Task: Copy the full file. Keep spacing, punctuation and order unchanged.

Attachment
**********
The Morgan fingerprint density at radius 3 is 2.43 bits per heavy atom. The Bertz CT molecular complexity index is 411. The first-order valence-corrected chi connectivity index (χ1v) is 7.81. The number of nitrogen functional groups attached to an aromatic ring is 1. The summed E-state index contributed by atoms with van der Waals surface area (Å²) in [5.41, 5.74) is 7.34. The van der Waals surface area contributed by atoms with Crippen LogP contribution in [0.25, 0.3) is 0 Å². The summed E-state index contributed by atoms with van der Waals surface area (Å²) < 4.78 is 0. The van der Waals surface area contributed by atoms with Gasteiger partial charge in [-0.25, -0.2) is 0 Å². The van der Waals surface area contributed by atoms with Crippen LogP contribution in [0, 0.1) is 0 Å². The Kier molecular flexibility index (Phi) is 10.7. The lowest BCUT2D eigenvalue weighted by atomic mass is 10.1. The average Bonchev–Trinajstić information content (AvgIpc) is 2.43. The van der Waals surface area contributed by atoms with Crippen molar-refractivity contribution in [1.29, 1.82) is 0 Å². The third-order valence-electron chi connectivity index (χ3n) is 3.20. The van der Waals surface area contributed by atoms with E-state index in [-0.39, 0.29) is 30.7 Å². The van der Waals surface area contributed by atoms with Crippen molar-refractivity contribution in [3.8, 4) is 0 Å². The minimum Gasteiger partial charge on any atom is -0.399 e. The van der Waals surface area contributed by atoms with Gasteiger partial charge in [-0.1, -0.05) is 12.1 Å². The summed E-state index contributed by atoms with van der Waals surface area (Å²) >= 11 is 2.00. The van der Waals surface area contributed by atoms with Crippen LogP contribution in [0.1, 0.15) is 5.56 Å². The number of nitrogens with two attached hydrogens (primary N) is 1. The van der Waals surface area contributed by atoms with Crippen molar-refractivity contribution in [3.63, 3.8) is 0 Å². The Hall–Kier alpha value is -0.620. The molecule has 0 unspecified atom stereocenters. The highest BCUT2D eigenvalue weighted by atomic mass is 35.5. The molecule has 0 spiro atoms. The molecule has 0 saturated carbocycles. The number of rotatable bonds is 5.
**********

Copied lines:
The Morgan fingerprint density at radius 3 is 2.43 bits per heavy atom. The Bertz CT molecular complexity index is 411. The first-order valence-corrected chi connectivity index (χ1v) is 7.81. The number of nitrogen functional groups attached to an aromatic ring is 1. The summed E-state index contributed by atoms with van der Waals surface area (Å²) in [5.41, 5.74) is 7.34. The van der Waals surface area contributed by atoms with Crippen LogP contribution in [0.25, 0.3) is 0 Å². The summed E-state index contributed by atoms with van der Waals surface area (Å²) < 4.78 is 0. The van der Waals surface area contributed by atoms with Gasteiger partial charge in [-0.25, -0.2) is 0 Å². The van der Waals surface area contributed by atoms with Crippen LogP contribution in [0, 0.1) is 0 Å². The Kier molecular flexibility index (Phi) is 10.7. The lowest BCUT2D eigenvalue weighted by atomic mass is 10.1. The average Bonchev–Trinajstić information content (AvgIpc) is 2.43. The van der Waals surface area contributed by atoms with Crippen molar-refractivity contribution in [1.29, 1.82) is 0 Å². The third-order valence-electron chi connectivity index (χ3n) is 3.20. The van der Waals surface area contributed by atoms with E-state index in [-0.39, 0.29) is 30.7 Å². The van der Waals surface area contributed by atoms with Crippen molar-refractivity contribution in [3.8, 4) is 0 Å². The minimum Gasteiger partial charge on any atom is -0.399 e. The van der Waals surface area contributed by atoms with Gasteiger partial charge in [-0.1, -0.05) is 12.1 Å². The summed E-state index contributed by atoms with van der Waals surface area (Å²) >= 11 is 2.00. The van der Waals surface area contributed by atoms with Crippen LogP contribution in [0.1, 0.15) is 5.56 Å². The number of nitrogens with two attached hydrogens (primary N) is 1. The van der Waals surface area contributed by atoms with Crippen molar-refractivity contribution in [3.63, 3.8) is 0 Å². The Hall–Kier alpha value is -0.620. The molecule has 0 unspecified atom stereocenters. The highest BCUT2D eigenvalue weighted by atomic mass is 35.5. The molecule has 0 spiro atoms. The molecule has 0 saturated carbocycles. The number of rotatable bonds is 5.